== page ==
Microgrid includes built-in safeguards

Gary Oppedahl, Emera Technologies’ vice president for emerging technologies, shows the microgrid central command control panels as they continuously provide real-time data from the BlockEnergy Smart Platform at Kirtland Air Force Base. (Jim Thompson/Albuquerque Journal)

A new solar-powered, neighborhood-level microgrid developed by Emera Technologies LLC could have spared vulnerable communities in California from blackouts during this summer’s intense heat and raging wildfires, had it been installed there.

The microgrid, called the BlockEnergy Smart Platform, is designed to provide communities of up to 50 houses with around-the-clock electricity from rooftop solar panels backed up by battery storage and fully operated by an automated smart control system that can keep the neighborhood lights on even in adverse conditions. The system includes built-in safeguards to keep supplying electricity to the community at large – even if solar panels or battery storage fail on one or more homes, or on installations inside the neighborhood.

And if surrounding communities lose power, the blackout won’t affect BlockEnergy-connected neighborhoods, because the microgrid runs independently from broader commercial utility grids, said Gary Oppedahl, the company’s vice president for emerging technologies.

“If the utility grid goes down, the whole microgrid stays up,” Oppedahl said. “And if one home in the microgrid runs out of power, say, by depleting its battery storage, it will still remain online through interconnections with the rest of the system. It’s completely resilient.”

In the case of a wildfire, where generating systems may be shut down or transmission lines running through the forest are disrupted, a BlockEnergy-connected neighborhood wouldn’t lose power, because the self-contained system isn’t dependent on that infrastructure to keep operating, Oppedahl said.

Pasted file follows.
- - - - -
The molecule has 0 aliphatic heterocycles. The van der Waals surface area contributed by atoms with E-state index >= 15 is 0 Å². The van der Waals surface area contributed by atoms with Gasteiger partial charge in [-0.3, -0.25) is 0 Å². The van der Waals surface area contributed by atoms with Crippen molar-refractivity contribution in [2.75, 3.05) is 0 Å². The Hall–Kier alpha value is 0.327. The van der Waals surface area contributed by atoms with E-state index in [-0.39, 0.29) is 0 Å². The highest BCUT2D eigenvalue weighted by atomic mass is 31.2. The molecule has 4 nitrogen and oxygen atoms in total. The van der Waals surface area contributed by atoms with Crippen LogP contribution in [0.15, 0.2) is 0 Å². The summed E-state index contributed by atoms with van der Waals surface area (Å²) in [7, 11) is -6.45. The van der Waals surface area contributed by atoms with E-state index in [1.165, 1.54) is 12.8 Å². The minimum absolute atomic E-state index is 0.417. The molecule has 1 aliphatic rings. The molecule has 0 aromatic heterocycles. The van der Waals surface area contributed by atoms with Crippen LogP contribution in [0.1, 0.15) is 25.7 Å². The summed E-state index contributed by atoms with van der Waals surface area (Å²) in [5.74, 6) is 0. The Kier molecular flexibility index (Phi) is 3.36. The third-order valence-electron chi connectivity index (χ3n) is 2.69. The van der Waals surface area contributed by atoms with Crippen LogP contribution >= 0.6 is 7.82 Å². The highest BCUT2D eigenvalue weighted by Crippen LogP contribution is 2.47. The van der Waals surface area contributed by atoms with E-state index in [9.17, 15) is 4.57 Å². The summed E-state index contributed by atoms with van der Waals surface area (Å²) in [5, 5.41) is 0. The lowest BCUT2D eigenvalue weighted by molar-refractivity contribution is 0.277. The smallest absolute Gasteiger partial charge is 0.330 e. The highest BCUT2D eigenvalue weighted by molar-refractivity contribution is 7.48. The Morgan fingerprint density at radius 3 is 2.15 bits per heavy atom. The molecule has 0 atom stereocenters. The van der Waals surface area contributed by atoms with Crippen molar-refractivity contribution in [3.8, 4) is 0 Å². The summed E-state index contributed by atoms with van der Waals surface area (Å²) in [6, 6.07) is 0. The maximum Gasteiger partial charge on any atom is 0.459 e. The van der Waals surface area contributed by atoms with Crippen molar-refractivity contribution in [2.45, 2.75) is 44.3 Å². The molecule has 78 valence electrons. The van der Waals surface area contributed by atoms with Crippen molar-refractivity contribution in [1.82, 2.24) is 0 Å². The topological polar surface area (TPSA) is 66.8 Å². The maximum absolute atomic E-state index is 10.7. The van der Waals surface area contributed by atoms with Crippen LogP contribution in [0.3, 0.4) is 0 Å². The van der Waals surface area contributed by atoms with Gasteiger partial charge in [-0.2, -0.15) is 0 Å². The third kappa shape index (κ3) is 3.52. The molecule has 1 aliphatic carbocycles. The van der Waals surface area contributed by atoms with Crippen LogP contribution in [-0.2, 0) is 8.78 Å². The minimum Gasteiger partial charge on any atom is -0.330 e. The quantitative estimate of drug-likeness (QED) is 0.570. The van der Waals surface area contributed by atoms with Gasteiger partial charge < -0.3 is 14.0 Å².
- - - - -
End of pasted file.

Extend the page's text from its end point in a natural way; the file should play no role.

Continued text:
These wires on the roof of a laundry facility at the Family Camp Park at Kirtland Air Force Base connect the building with Emera Technologies’ BlockEnergy Smart Platform microgrid.

Offering renewable generation with that kind of reliability and resiliency provided the initial impetus for the company to pursue the microgrid system, said Emera Technologies CEO Rob Bennett.

“States, communities and electric customers want more renewables and reliable electric systems, especially in California and the East Coast where there are reliability issues from weather,” Bennett said. “So we created a system to offer more renewable generation at the local level with built-in ability to keep the lights on.”

The company used off-the-shelf technology to create the BlockEnergy platform. That includes existing solar and battery storage systems, plus smart, automated controls that monitor everything in real time and that take immediate action to keep the electrons flowing despite any technical problems, changes in weather, or other environmental issues that arise.

“We took available technologies and put it all together in an innovative way,” Bennett said.

Boxes, homes, loops

Under the BlockEnergy platform, each individual home or installation in the microgrid has its own solar panels and battery storage, plus a “BlockBox” that contains all the electronics and smart controls to run the system. The BlockBox converts direct current, or DC, coming from solar panels into alternate current, or AC, for use in the home. It also monitors electric consumption, seamlessly switches electric flow back and forth between the solar panels and battery storage, and turns things on and off automatically in the home as needed depending on conditions at any given time.

As a result, each home is set up to operate independently as an individual entity, or “BlockHome,” Oppedahl said.

At the same time, each home on the system is interconnected to one another, allowing all houses in the microgrid to share everything among them. Those connected homes, taken together, form a “BlockLoop.”